Writing Our Music
The warning in Thomas isn’t the only one that reminds me of the crucial sacredness of surrendering to our gifts. In an NPR radio interview, the magnificent American conductor and composer Leonard Bernstein made an unwittingly sad and cautionary statement the summer before he died. He said, “There’s so much music I still have to write.”
Later, I read inspirational teacher Wayne Dyer’s words in Dr. Wayne Dyer’s 10 Secrets for Success and Inner Peace about our “music.” Directed to all of us, the second secret, an often-quoted dictum, is this:
Don’t die with your music still in you.
Have you felt the shaking truth of this advice? It’s at the source of my petulant rejections of writing and finally, again, returning.
What’s the solution to wishing not to write? For me, it’s heeding such counsel, accepting our need to produce, and recognizing we’re not like “normal” people. Corollary to Dyer, my sane self centers again with George Bernard Shaw’s words in Man and Superman:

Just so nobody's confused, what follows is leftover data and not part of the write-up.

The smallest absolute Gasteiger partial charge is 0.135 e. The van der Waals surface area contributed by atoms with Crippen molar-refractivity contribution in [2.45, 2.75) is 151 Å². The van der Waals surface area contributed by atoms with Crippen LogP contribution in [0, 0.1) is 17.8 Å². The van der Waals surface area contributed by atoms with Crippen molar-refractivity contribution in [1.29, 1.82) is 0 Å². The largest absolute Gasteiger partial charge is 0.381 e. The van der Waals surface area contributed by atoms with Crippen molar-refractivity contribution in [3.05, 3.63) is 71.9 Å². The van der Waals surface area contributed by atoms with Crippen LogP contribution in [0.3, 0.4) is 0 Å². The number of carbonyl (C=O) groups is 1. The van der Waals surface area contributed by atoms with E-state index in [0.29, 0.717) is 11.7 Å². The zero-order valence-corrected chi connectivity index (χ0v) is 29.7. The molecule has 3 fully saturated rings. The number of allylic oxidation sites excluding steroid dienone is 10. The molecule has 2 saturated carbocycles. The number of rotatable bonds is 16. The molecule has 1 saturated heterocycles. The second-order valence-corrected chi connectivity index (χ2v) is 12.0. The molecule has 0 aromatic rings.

This is the true joy in life, the being used for a purpose recognized by yourself as a mighty one; the being thoroughly worn out before you are thrown on the scrap heap . . . .
Yes, I want to be thoroughly written out by the end. The only way is to yield to the drive and desire and rejoice in it. Sure, go out occasionally with friends for lunch, or sit in a first-run movie or take a course. But come back, always come home to our calling.
Now, at my Friday table in the mall Starbucks, I turn from the outer scene and let my eyes go where they want to—my clipboard. No need for sighs, anger, or shopper-watching. I spread out my notes, take a sip of divine latté, and pick up my pen.
Author, editor, ghostwriter, writing coach, and spiritual counselor, Noelle Sterne has published over 300 pieces of fiction and nonfiction in print and online venues. Her column in Coffeehouse for Writers is titled “Bloom Where You’re Writing.” With a Ph.D. from Columbia University, for over 28 years Noelle has assisted doctoral candidates to complete their dissertations. Noelle’s book Trust Your Life: Forgive Yourself and Go After Your Dreams (Unity Books) uses examples from her practice, writing, and other aspects of life to help readers let go of regrets, relabel their past, and reach their lifelong yearnings.